Opposition chief Raila Odinga has denied claims he cut short his tour of the US over a crisis in the National Super Alliance (NASA).
Odinga left the country on March 10 for South Africa, then to the US and was to be away for "slightly over a week".
In a statement, Odinga's spokesman Dennis Onyango on Saturday said the Opposition leader will be back in the country this evening.
Onyango said Odinga is due in the country on Monday, which will be the tenth day since he left.
He said the period is within the time frame described in a statement on March 10 that he would be away for "slightly over a week".
"The claim by the Sunday Nation today (Sunday) that Odinga has cut short his stay in the US to attend NASA crisis talks is therefore a lie and a fabrication intended to create the impression that there is a monumental problem in the NASA he is rushing back to resolve," said Onyango.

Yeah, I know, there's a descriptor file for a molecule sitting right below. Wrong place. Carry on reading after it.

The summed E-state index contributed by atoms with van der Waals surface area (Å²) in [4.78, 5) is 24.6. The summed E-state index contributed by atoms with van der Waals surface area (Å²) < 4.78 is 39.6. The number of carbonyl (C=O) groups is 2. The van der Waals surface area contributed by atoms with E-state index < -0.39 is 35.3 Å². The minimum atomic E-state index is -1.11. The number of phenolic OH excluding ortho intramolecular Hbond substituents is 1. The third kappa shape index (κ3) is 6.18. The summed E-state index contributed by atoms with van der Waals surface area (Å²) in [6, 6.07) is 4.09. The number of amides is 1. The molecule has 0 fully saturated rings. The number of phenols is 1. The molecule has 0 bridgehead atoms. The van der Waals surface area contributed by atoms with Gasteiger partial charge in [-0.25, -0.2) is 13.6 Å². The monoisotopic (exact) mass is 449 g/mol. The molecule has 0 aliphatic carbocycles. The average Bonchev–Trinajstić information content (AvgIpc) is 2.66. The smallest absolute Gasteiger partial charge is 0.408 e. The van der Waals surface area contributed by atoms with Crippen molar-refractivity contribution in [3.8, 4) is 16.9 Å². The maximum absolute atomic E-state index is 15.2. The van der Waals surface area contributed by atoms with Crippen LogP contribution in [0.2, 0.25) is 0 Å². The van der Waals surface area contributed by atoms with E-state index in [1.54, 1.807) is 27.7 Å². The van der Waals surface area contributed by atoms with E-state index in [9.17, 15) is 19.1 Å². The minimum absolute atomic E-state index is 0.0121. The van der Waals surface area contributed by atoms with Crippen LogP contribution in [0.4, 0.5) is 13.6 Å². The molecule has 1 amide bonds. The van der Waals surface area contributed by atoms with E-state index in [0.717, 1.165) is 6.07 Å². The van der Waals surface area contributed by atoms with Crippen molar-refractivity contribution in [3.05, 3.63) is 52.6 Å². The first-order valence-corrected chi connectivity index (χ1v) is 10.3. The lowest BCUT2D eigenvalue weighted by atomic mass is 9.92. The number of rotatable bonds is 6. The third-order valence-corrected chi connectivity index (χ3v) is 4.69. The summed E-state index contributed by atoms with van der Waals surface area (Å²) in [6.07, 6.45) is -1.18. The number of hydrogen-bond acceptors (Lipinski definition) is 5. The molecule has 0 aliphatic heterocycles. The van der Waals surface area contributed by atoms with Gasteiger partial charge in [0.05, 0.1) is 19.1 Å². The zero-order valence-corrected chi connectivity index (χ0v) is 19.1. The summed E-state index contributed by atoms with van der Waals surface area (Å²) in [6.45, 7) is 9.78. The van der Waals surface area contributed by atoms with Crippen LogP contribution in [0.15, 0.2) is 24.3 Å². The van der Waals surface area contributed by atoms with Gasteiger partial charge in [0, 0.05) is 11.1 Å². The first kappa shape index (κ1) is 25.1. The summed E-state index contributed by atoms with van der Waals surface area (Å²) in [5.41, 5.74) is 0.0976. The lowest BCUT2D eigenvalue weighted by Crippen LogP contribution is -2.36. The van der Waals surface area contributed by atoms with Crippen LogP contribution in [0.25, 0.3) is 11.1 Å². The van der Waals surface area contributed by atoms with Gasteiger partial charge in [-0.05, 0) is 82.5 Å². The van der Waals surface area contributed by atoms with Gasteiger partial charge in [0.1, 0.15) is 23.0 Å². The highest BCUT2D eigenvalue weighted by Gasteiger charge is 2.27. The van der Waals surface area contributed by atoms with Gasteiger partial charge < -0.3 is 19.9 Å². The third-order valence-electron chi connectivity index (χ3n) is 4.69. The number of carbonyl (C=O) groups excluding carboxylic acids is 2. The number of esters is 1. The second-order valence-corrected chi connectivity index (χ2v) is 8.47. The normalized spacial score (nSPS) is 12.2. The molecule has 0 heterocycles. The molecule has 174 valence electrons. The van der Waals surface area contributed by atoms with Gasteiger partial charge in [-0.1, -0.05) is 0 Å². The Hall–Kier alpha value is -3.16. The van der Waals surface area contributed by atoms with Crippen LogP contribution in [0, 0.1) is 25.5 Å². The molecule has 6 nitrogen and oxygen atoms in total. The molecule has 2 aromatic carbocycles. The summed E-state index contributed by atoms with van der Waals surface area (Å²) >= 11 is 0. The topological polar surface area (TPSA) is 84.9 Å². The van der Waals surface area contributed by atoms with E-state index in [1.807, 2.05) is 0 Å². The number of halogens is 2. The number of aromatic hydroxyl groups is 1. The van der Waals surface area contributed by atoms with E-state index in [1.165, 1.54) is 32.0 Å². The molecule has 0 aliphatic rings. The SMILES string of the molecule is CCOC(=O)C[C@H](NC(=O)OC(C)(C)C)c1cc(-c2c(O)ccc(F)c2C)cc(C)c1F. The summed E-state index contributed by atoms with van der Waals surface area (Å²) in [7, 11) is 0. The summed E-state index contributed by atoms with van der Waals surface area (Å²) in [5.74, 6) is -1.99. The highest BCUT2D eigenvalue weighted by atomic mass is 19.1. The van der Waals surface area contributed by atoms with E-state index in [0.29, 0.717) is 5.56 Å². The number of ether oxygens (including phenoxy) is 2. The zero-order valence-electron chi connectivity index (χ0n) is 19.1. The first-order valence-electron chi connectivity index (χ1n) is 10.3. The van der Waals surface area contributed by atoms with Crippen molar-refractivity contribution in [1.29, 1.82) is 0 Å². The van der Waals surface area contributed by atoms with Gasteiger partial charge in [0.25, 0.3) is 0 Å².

He also denied there are crisis talks scheduled by NASA as claimed by the newspaper. "Any talks between the leaders would be routine consultations that should be expected," he added.
"It would be a crisis when the leaders don't meet. NASA takes the Sunday Nation story as part of the propaganda war being waged on the Opposition by the Government using media outlets whose purpose is to create panic and a siege mentality among NASA supporters," said Onyango.
He said Raila travelled to the US from South Africa for a number of engagements.
The allegations come after days of heightened speculation that Wiper Leader Kalonzo Musyoka is planning to go it alone in the August polls.
There have also been bitter exchanges among NASA affiliates on whether to hold joint or separate nominations next month in party strongholds to secure a majority of seats in the next parliament.